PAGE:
Concert Hall Follow Up KC Symphony: REVISED

To wrap up the series of concert hall follow up articles, I finally have some news about the final orchestra from the original concert hall study Kansas City.   Unfortunately, the KCS management still declined to participate, but fortunately, the musicians were willing to share some of their developments. 


Over the past six months there have been some positive developments.  According to one of the orchestra musicians, the musician representatives have met with the entire concert hall design team on several occasions. 


During their first meeting, they discussed issues related to back stage small rehearsal spaces and dressing room issues.  The design team also informed the informed the committee that they were planning to use a series of automated risers that may make some of what they were asking for logistically and financially impossible.


According to one musician, the orchestra players felt disappointed at first but at a recent meeting the design team told them that they were able to not only keep the automated risers, but also found a way to include nearly quadruple the amount of backstage facilities and rehearsal space that the players originally asked for.  And they were able to add all of this without adding anything extra to their budget.


One player said, “The attitude from the design team has been very accommodating.  Toyota, the acoustician, met with the players committee several times and with all of the players once, but he didn’t answer direct questions.”


Overall, the players I spoke with have been pleased with the amount of information that has been provided by management regarding their hall developments.  The only concerns that are as of yet unaddressed were related to how the orchestras marketing and development departments are going to coordinate with their counterparts in the Performing Arts Center, who will actually own and operate the concert hall.


Additional Thoughts Grant Park


A recent article in the Chicago Sun-Times by Wynne Delacoma details how the grant Park festival had to cut off selling memberships to the opening of their new performance venue at Millennium Park. 


The article does a good job at showing how a new venue can generate initial interest in ticket sales for a new performing arts complex now all that needs to happen is for the new venue to provide the audience with a high quality listening experience. 


If not, you might find a number of those memberships on Ebay as owners try to unload their tickets and recoup their expenses.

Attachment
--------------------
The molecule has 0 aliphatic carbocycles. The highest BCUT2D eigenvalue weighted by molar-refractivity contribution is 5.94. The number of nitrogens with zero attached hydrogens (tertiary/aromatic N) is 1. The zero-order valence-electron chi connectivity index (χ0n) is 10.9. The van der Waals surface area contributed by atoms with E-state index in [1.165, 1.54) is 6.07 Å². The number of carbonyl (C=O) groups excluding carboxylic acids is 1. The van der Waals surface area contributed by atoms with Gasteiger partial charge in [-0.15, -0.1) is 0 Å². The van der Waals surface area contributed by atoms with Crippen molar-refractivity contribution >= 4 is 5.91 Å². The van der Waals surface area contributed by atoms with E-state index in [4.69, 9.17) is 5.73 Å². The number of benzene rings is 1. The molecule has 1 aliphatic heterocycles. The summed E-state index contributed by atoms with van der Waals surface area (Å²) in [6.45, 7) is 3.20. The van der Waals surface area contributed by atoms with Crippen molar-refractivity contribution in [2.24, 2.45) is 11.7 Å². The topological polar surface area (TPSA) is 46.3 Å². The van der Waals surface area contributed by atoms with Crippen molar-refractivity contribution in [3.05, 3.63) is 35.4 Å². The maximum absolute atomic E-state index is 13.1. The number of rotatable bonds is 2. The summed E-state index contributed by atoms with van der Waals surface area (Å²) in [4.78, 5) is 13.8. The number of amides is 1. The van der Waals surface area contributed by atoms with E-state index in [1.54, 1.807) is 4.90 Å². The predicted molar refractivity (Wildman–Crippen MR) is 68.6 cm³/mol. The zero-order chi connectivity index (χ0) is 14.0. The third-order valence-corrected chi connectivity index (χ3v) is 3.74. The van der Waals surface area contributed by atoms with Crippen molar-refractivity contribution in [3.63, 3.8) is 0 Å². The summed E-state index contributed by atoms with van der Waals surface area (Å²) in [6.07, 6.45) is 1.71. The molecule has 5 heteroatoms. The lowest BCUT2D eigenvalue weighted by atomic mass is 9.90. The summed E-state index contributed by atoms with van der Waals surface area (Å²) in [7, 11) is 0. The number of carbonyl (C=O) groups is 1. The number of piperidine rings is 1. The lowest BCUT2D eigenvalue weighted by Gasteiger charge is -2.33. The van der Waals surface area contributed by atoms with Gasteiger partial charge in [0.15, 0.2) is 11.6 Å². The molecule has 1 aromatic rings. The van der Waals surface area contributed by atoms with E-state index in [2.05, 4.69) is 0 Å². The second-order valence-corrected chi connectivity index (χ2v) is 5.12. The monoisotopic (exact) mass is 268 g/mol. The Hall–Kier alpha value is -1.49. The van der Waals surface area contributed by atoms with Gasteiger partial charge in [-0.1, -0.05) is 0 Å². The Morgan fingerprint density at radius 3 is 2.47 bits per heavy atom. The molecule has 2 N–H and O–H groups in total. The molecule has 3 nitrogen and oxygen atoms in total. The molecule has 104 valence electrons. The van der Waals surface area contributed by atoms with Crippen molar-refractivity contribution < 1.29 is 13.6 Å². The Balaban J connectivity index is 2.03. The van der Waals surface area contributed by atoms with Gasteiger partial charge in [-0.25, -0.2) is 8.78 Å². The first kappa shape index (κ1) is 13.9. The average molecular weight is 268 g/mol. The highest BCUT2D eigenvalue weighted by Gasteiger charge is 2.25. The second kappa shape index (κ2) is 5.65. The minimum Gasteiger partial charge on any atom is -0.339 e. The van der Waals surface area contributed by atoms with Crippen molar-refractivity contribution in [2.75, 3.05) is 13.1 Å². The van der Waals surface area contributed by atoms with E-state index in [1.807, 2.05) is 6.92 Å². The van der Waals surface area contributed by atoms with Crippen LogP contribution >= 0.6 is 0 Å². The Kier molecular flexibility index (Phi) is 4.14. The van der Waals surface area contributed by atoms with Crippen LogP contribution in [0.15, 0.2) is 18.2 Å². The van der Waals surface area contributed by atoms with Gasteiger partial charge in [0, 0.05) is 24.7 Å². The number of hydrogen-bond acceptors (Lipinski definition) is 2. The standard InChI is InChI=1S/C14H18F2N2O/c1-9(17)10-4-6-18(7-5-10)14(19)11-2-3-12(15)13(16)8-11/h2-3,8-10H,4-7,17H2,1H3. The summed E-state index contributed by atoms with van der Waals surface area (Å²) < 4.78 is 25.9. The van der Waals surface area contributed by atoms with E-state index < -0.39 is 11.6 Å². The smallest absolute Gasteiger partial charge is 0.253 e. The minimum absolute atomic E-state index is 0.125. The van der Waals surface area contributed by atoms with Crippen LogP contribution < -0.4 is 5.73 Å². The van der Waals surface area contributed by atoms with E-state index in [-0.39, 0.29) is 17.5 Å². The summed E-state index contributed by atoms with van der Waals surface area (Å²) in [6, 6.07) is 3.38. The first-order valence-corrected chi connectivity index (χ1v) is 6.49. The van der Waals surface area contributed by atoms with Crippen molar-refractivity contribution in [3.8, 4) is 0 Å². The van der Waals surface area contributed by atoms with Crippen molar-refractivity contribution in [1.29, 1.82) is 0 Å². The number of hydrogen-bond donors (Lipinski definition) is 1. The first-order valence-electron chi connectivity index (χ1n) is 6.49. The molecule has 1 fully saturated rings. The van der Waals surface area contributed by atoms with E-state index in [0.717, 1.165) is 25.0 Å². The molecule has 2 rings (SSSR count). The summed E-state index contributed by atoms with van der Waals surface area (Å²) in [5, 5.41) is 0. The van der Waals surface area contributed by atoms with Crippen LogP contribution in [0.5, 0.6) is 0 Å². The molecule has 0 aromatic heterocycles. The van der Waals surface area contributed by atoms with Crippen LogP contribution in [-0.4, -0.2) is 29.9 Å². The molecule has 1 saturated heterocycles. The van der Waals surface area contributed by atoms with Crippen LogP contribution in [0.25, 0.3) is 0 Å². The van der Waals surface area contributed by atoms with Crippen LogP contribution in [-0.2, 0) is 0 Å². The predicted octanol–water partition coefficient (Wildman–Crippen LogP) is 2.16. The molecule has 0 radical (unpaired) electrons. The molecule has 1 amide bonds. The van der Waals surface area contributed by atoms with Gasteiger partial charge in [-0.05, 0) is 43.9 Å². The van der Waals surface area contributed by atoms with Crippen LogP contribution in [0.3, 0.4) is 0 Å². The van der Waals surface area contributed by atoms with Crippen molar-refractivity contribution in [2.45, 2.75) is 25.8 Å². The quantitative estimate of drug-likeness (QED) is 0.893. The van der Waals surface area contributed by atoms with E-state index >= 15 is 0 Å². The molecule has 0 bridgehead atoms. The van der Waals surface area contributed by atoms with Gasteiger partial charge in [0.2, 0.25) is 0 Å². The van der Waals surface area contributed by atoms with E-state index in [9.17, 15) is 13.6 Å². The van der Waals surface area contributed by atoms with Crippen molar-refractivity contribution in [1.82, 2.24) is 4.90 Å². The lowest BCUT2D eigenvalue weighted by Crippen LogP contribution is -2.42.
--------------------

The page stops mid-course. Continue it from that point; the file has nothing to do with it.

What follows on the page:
If so, then you might find a number of those memberships on Ebay as a few “venture capitalists” try to profit on their initial investment.


But when you consider the old venue where the Grant Park festival Orchestra is coming from, they have no where to go but up regarding acoustical quality.

About Drew McManus

"I hear that every time you show up to work with an orchestra, people get fired." Those were the first words out of an executive's mouth after her board chair introduced us. That executive is now a dear colleague and friend but the day that consulting contract began with her orchestra, she was convinced I was a hatchet-man brought in by the board to clean house.

I understand where the trepidation comes from as a great deal of my consulting and technology provider work for arts organizations involves due diligence, separating fact from fiction, interpreting spin, as well as performance review and oversight. So yes, sometimes that work results in one or two individuals "aggressively embracing career change" but far more often than not, it reinforces and clarifies exactly what works and why.

In short, it doesn't matter if you know where all the bodies are buried if you can't keep your own clients out of the ground, and I'm fortunate enough to say that for more than 15 years, I've done exactly that for groups of all budget size from Qatar to Kathmandu.

For fun, I write a daily blog about the orchestra business, provide a platform for arts insiders to speak their mind, keep track of what people in this business get paid, help write a satirical cartoon about orchestra life, hack the arts, and love a good coffee drink.

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